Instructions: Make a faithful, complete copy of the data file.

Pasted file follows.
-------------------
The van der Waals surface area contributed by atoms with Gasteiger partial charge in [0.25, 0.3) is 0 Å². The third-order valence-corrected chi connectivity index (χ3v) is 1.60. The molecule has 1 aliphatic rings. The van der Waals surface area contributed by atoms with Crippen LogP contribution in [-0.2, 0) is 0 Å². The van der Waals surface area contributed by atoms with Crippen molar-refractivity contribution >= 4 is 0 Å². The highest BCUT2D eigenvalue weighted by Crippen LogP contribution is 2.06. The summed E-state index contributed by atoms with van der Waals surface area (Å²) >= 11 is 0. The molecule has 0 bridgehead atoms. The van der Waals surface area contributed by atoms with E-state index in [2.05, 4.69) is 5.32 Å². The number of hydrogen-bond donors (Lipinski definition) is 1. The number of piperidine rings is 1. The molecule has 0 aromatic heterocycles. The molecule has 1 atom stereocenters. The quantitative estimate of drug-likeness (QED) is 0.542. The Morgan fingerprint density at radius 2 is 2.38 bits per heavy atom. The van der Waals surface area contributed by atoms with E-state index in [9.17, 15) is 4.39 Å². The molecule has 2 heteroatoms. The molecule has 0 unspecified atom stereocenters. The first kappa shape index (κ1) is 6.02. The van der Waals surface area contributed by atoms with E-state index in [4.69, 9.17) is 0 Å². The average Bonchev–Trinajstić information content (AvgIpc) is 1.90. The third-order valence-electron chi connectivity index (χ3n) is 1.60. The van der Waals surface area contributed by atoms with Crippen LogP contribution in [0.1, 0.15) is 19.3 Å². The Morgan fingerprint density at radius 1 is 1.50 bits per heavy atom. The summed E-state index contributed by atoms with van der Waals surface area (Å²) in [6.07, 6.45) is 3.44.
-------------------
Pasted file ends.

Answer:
The van der Waals surface area contributed by atoms with Gasteiger partial charge in [0.25, 0.3) is 0 Å². The third-order valence-corrected chi connectivity index (χ3v) is 1.60. The molecule has 1 aliphatic rings. The van der Waals surface area contributed by atoms with Crippen LogP contribution in [-0.2, 0) is 0 Å². The van der Waals surface area contributed by atoms with Crippen molar-refractivity contribution >= 4 is 0 Å². The highest BCUT2D eigenvalue weighted by Crippen LogP contribution is 2.06. The summed E-state index contributed by atoms with van der Waals surface area (Å²) >= 11 is 0. The molecule has 0 bridgehead atoms. The van der Waals surface area contributed by atoms with E-state index in [2.05, 4.69) is 5.32 Å². The number of hydrogen-bond donors (Lipinski definition) is 1. The number of piperidine rings is 1. The molecule has 0 aromatic heterocycles. The molecule has 1 atom stereocenters. The quantitative estimate of drug-likeness (QED) is 0.542. The Morgan fingerprint density at radius 2 is 2.38 bits per heavy atom. The van der Waals surface area contributed by atoms with E-state index in [9.17, 15) is 4.39 Å². The molecule has 2 heteroatoms. The molecule has 0 unspecified atom stereocenters. The first kappa shape index (κ1) is 6.02. The van der Waals surface area contributed by atoms with E-state index in [4.69, 9.17) is 0 Å². The average Bonchev–Trinajstić information content (AvgIpc) is 1.90. The third-order valence-electron chi connectivity index (χ3n) is 1.60. The van der Waals surface area contributed by atoms with Crippen LogP contribution in [0.1, 0.15) is 19.3 Å². The Morgan fingerprint density at radius 1 is 1.50 bits per heavy atom. The summed E-state index contributed by atoms with van der Waals surface area (Å²) in [6.07, 6.45) is 3.44.